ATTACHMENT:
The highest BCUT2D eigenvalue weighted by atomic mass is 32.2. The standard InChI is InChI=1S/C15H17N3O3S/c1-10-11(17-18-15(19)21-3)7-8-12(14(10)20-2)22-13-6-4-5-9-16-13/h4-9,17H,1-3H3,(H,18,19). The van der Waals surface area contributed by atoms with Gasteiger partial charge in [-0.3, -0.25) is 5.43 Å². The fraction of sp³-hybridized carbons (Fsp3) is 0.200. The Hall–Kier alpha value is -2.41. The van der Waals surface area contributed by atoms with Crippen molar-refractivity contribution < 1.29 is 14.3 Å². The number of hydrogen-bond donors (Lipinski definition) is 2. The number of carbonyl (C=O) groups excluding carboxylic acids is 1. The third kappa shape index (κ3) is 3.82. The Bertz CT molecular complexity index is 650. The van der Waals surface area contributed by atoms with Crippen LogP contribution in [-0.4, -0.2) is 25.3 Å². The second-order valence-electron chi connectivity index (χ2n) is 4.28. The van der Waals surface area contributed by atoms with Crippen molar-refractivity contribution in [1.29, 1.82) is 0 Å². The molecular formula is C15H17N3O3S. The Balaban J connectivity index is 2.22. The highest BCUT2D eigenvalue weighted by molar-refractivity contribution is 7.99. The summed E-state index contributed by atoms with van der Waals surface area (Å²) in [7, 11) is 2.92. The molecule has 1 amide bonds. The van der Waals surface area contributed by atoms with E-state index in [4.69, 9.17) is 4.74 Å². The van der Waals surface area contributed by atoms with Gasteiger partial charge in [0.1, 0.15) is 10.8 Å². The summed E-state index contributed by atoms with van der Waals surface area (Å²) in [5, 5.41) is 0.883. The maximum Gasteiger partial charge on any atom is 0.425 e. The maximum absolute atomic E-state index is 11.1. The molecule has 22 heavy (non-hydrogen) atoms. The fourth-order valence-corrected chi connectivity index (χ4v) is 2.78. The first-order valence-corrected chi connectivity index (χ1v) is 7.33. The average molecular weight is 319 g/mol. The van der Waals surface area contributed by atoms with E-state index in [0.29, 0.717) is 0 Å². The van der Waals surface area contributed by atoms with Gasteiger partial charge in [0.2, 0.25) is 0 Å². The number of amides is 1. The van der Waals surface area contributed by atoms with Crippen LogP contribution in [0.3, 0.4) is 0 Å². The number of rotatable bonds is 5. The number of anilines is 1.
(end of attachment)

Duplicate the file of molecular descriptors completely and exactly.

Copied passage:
The highest BCUT2D eigenvalue weighted by atomic mass is 32.2. The standard InChI is InChI=1S/C15H17N3O3S/c1-10-11(17-18-15(19)21-3)7-8-12(14(10)20-2)22-13-6-4-5-9-16-13/h4-9,17H,1-3H3,(H,18,19). The van der Waals surface area contributed by atoms with Gasteiger partial charge in [-0.3, -0.25) is 5.43 Å². The fraction of sp³-hybridized carbons (Fsp3) is 0.200. The Hall–Kier alpha value is -2.41. The van der Waals surface area contributed by atoms with Crippen molar-refractivity contribution < 1.29 is 14.3 Å². The number of hydrogen-bond donors (Lipinski definition) is 2. The number of carbonyl (C=O) groups excluding carboxylic acids is 1. The third kappa shape index (κ3) is 3.82. The Bertz CT molecular complexity index is 650. The van der Waals surface area contributed by atoms with Crippen LogP contribution in [-0.4, -0.2) is 25.3 Å². The second-order valence-electron chi connectivity index (χ2n) is 4.28. The van der Waals surface area contributed by atoms with Crippen molar-refractivity contribution in [1.29, 1.82) is 0 Å². The molecular formula is C15H17N3O3S. The Balaban J connectivity index is 2.22. The highest BCUT2D eigenvalue weighted by molar-refractivity contribution is 7.99. The summed E-state index contributed by atoms with van der Waals surface area (Å²) in [7, 11) is 2.92. The molecule has 1 amide bonds. The van der Waals surface area contributed by atoms with E-state index in [4.69, 9.17) is 4.74 Å². The van der Waals surface area contributed by atoms with Gasteiger partial charge in [0.1, 0.15) is 10.8 Å². The summed E-state index contributed by atoms with van der Waals surface area (Å²) in [5, 5.41) is 0.883. The maximum Gasteiger partial charge on any atom is 0.425 e. The maximum absolute atomic E-state index is 11.1. The molecule has 22 heavy (non-hydrogen) atoms. The fourth-order valence-corrected chi connectivity index (χ4v) is 2.78. The first-order valence-corrected chi connectivity index (χ1v) is 7.33. The average molecular weight is 319 g/mol. The van der Waals surface area contributed by atoms with E-state index in [0.29, 0.717) is 0 Å². The van der Waals surface area contributed by atoms with Gasteiger partial charge in [0.2, 0.25) is 0 Å². The number of amides is 1. The van der Waals surface area contributed by atoms with Crippen LogP contribution in [0.3, 0.4) is 0 Å². The number of rotatable bonds is 5. The number of anilines is 1.